Conditions at multiple New Orleans senior centers where five people were found dead and hundreds more were evacuated after Hurricane Ida were “unacceptable,” Mayor LaToya Cantrell said Monday.
The deaths, announced in a statement Sunday by city officials, were discovered at eight senior apartment complexes during post-hurricane “wellness checks.”
About 600 people were evacuated Saturday from eight privately run centers across the city, which were ordered shuttered, officials said. The facilities were “deemed unfit for ongoing occupancy,” the statement said.
Four deaths were recorded at the buildings. Two other centers were ordered closed Friday after a person was found dead, the statement said.
The coroner’s office is investigating what caused the deaths.
Officials shuttered seven nursing homes in metro New Orleans when they discovered that 843 patients had been moved to a single warehouse in Tangipahoa Parish, north of New Orleans, before Ida roared ashore Aug. 29.
Seven people died after the move, with five of the deaths classified as storm-related.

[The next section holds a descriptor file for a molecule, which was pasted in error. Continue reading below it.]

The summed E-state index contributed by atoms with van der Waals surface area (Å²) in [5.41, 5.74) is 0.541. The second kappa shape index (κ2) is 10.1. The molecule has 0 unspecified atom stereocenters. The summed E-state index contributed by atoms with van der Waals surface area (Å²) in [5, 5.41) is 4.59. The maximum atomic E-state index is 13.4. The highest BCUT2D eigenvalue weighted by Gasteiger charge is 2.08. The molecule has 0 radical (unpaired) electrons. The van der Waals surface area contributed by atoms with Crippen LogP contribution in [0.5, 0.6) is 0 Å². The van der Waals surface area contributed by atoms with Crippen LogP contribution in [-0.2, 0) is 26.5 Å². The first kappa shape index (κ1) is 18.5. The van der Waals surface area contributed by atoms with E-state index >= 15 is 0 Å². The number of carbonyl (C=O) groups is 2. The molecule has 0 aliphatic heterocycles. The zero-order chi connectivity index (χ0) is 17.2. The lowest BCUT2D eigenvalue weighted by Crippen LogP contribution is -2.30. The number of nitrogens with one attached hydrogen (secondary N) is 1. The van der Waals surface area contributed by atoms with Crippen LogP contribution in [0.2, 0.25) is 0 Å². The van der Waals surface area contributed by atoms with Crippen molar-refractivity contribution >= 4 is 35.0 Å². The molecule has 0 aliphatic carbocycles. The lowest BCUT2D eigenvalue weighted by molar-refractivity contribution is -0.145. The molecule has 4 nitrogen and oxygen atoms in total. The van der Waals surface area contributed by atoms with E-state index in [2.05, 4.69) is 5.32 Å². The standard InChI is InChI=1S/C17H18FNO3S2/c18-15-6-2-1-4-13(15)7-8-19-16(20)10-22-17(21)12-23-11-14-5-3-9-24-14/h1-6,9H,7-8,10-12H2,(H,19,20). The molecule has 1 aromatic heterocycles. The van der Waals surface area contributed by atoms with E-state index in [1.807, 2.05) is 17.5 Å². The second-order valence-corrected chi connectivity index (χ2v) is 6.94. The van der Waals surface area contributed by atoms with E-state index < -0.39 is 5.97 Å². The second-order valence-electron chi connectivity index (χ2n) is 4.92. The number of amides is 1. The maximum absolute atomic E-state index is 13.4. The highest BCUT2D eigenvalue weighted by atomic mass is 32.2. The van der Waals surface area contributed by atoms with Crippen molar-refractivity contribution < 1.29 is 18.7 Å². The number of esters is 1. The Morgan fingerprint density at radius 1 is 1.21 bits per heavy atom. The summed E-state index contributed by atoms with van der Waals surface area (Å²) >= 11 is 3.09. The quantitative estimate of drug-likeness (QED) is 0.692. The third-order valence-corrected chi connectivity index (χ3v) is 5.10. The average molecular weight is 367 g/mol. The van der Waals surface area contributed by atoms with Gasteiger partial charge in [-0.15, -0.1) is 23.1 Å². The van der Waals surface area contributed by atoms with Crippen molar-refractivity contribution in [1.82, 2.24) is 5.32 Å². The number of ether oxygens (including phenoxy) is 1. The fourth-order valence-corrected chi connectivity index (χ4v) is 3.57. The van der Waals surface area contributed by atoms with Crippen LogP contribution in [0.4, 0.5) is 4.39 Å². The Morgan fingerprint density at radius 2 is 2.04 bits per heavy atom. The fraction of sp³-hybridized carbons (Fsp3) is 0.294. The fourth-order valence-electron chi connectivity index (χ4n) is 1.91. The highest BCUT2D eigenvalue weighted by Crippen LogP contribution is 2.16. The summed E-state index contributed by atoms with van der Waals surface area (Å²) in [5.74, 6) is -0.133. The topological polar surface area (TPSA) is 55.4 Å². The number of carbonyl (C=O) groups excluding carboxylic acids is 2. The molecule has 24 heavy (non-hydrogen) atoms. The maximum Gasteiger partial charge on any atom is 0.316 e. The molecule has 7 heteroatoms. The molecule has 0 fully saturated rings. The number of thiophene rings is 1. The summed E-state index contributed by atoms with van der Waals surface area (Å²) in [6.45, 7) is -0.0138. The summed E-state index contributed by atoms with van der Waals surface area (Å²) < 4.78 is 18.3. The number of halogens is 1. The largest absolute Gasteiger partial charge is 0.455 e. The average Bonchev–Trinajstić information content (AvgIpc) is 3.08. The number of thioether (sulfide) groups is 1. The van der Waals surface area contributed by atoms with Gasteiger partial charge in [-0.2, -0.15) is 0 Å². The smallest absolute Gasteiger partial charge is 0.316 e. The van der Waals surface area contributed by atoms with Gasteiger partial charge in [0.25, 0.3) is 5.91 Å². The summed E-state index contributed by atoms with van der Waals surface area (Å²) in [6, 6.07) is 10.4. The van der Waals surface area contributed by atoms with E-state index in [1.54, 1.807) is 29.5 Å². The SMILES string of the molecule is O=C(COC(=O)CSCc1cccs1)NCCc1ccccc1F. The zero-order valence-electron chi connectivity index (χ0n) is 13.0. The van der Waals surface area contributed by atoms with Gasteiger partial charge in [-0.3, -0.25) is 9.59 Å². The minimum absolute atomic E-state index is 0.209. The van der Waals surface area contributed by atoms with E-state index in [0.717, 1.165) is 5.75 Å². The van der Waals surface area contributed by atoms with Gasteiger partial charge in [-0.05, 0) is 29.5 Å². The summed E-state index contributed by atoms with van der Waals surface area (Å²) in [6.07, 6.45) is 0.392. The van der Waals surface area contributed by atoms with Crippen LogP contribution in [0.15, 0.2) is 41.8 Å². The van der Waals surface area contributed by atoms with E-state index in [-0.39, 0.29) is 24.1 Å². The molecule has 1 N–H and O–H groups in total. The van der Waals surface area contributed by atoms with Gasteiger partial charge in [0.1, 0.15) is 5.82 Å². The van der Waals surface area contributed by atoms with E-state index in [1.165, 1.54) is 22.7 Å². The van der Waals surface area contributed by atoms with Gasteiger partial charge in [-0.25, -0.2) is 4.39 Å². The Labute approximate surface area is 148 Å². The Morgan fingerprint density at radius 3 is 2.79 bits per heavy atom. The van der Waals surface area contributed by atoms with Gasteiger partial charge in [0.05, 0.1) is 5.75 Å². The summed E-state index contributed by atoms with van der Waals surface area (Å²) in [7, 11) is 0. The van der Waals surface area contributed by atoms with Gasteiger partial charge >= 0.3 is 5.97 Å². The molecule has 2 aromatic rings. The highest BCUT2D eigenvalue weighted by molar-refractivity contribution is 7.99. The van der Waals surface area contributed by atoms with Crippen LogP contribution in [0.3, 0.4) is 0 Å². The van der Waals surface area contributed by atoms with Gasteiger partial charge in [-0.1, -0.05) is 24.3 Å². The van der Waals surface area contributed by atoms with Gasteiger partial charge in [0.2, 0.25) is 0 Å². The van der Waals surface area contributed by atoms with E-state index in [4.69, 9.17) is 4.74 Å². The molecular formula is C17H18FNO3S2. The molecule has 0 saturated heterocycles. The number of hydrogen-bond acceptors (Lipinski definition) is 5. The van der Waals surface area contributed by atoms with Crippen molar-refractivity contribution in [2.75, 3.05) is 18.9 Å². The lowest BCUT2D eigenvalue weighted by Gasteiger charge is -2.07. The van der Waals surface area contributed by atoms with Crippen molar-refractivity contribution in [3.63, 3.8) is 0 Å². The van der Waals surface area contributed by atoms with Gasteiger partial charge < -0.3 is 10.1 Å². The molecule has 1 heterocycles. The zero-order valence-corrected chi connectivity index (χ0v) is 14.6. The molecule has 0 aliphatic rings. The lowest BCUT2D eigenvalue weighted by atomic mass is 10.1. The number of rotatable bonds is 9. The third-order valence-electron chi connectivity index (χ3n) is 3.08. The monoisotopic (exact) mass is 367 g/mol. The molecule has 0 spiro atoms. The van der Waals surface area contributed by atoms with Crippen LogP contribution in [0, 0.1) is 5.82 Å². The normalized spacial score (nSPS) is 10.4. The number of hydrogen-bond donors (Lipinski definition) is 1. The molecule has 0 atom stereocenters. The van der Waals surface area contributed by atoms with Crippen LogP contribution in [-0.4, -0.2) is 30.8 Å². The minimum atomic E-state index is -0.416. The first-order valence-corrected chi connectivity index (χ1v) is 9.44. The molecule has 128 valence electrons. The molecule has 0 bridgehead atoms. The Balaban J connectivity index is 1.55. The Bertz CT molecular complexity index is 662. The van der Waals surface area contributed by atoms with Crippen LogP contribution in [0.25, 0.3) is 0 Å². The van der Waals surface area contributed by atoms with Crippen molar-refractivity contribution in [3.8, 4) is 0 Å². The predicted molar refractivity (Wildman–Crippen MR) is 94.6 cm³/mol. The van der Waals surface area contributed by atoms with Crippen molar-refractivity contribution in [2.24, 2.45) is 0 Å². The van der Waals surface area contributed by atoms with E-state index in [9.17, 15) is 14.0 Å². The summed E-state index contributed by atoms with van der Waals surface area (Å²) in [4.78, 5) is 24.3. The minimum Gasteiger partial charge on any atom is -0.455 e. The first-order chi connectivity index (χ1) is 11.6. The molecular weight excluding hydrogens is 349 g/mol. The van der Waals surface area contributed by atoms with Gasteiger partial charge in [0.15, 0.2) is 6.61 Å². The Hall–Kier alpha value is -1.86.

Louisiana Attorney General Jeff Landry announced Friday that his office is investigating the “apparently unsafe and potentially inappropriate facility.”
Cantrell vowed “accountability across the board” at a news conference Monday and said a team of inspectors and officials from several city agencies would immediately begin working to improve conditions at the apartment complexes.
“We do not want to bring them back in those conditions that they left,” she said.
Ida slammed into the Louisiana coast as a Category 4 hurricane. It devastated bayou towns, left New Orleans without power and battered the Northeast. The storm, which was fueled by unusually warm waters in the Gulf of Mexico, has so far left 69 people dead across eight states.
Tim Stelloh is a reporter for NBC News based in California.